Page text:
In rats, an excellent paradigm for the behavioral study of recent and remote memories is contextual fear conditioning(1,2). This paradigm involves placing the animal in a given context (pre-exposure) and applying electric shocks in the legs (training). The memory test is performed with two separate groups of rats trained with 5 shocks in the legs and tested 1 day (recent memory) or 18 days (remote memory) after training. Using this paradigm, we selected two behavioral states: active exploration, in pre-exposure, and freezing, a characteristic behavior observed in tests of memory.
We used 12 male Wistar rats from the School of Medicine, Universidade de São Paulo (USP), weighing approximately 300g at the beginning of the experiment. The animals were kept under controlled temperature (23±2°C) and 12 hour/12 hour light/dark cycle, in which the lights were turned on at 7am. Food and water were provided ad libitum. All procedures adopted were in accordance with the guidelines of the FMUSP Ethics Committee for Animal Research (CAPPesq 0948/09).
The animals were weighed and anesthetized with ketamine hydrochloride (100mg/kg) and xylazine (4mg/kg) after previous induction with 5% halothane. The level of sedation was maintained with supplemental doses of 20% of the initial dose of ketamine per hour, or whenever the animal presented sensitivity to pain. After trichotomy and antisepsis of the surgical field, the rats were placed in a stereotaxic device (model 900, David Kopf Instruments, Tujunga, California) and a longitudinal skin incision in the midline of the skull was performed. A high speed dental drill was used to perform the craniotomy, opening three holes in which stainless steel microscrews were inserted. The microscrews fixed the implant in the skull with cyanoacrylate glue and served as contact points for the ground wire reference. The microelectrode arrays were implanted by stereotactic technique in the hippocampal CA1 region, with the center at the following anteroposterior (AP), mediolateral (ML) and dorsoventral (DV) coordinates from bregma: AP -3.60, ML 2.60, and DV 2.10mm.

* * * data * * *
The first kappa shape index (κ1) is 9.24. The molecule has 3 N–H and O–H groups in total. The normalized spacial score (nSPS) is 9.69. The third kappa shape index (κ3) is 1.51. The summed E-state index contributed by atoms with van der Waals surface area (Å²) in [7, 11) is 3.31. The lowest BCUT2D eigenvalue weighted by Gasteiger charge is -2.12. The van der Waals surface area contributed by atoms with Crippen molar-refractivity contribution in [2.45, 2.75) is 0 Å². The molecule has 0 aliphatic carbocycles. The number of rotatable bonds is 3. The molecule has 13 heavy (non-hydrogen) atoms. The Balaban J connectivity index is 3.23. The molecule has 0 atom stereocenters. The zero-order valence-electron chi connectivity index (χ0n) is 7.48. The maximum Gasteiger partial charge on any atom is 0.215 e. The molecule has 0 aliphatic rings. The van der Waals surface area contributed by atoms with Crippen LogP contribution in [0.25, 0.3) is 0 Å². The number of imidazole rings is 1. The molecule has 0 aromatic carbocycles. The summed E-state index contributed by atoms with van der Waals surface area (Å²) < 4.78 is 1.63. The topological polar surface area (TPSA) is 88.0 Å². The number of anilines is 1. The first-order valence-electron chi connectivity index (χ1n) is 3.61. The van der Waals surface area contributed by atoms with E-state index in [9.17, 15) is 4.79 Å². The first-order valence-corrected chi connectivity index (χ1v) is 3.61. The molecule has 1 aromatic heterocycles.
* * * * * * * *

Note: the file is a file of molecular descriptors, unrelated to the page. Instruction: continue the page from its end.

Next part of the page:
One week after the implant surgery, a recording was performed using a local field potential acquisition equipment (Multichannel Acquisition Processor, Plexon Inc., Dallas). The signals were pre-amplified (1000x), filtered through a 0.3Hz high-pass filter and a 400Hz low-pass filter, and digitized by means of a (National Instruments, Austin) 64-channel board at an acquisition frequency of 2kHz.
The rats were divided into two groups (G1 and G18, six rats per group). All animals underwent microelectrode implantation to record hippocampal electrical activity and were euthanized after the test group G1 one day after training, and group G18 18 days after training. All animals were trained and tested in a contextual fear conditioning task. For this purpose, we used a conditioning box (26x21x27.5cm3), with black walls and transparent acrylic cover. The floor consisted of a metal grid (with edges of 16.4mm in diameter and equally spaced every 1.2cm) connected to a discontinuous shock source. The conditioning box was placed in a Faraday cage (89.5x79x54cm3). On top of this cage we set up an infrared CCD video camera to record the animal's behavior during the task.